Folk Arts Demonstrators
Officially demonstrations are open 10 a.m.-5 p.m. But demonstrators vary throughout the day, with some available both Saturday and Sunday while others are only demonstrating for a few hours.
If you have ever wondered how someone makes a metal spoon or carves a wood bowl — how to spin a thread or make a banjo — this is your chance to not only see the work but to talk to the artist and even try it out yourself.
One of the special qualities about people in Wyoming is we still work with our hands — it’s part of our heritage and even today’s culture. And people are willing to share their expertise. For the second year, the Big Horn Basin Folk Festival will celebrate who we are – where we live – and what we do. Many of the people who are demonstrating do not attend shows or sell their work. So you have a rare opportunity to meet them.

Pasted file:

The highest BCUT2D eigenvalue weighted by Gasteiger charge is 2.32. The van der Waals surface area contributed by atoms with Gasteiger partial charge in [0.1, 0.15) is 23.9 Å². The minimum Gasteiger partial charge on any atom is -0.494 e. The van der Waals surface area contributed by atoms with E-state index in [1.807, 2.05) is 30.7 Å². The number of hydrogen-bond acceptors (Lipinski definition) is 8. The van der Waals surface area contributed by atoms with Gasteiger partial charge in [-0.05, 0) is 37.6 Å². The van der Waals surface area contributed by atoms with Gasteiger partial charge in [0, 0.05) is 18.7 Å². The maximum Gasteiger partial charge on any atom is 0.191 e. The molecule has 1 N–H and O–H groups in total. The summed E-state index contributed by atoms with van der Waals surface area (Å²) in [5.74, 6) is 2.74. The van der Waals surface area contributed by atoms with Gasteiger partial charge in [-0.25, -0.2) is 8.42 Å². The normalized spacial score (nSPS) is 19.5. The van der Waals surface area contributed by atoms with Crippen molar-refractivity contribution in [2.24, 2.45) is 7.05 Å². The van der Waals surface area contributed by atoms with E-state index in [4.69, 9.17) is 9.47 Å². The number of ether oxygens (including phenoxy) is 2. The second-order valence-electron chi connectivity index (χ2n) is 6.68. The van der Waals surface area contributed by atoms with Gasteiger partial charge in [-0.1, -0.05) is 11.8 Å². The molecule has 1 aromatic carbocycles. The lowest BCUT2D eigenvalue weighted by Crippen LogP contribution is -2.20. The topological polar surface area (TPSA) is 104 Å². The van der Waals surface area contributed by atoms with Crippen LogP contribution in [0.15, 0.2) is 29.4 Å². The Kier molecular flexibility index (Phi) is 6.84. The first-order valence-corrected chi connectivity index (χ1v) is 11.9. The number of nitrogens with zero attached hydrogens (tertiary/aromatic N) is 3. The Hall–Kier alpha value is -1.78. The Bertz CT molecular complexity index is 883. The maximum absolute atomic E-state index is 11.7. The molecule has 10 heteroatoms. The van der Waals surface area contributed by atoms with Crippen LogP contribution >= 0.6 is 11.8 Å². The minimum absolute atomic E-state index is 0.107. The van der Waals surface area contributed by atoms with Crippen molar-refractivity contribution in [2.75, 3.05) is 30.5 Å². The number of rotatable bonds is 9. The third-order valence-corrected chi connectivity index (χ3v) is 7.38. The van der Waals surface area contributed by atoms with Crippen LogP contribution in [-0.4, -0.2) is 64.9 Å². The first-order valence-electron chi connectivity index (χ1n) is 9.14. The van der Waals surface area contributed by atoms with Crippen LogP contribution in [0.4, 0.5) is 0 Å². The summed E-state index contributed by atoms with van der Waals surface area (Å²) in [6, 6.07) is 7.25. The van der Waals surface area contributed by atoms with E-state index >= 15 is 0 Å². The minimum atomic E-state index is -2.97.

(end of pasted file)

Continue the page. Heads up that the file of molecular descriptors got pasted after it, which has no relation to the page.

Guilds Featured at Festival
Four guilds are participating in the Big Horn Basin Folk Festival, Aug. 6-7, in Hot Springs State Park. Visitors can spot them easily since they will have canopies with banners.
Worland Wyoming Woodturners
We are excited to have members of the Worland Wyoming Woodturners joining us with a fantastic group of activities!
Members who will be demonstrating are:
- Jodi Bennett, Worland (pyrography)
- Barrie Lynn Bryant, Kirby (gilding, other techniques).
Sam Angelo, Worland (bowls and art pieces)
- Marc Bennett, Worland; Jared Lyman, Ten Sleep; Dave Morgan, Thermopolis; and Mike Patrick, Worland, who will be working with visitors and doing other general activities.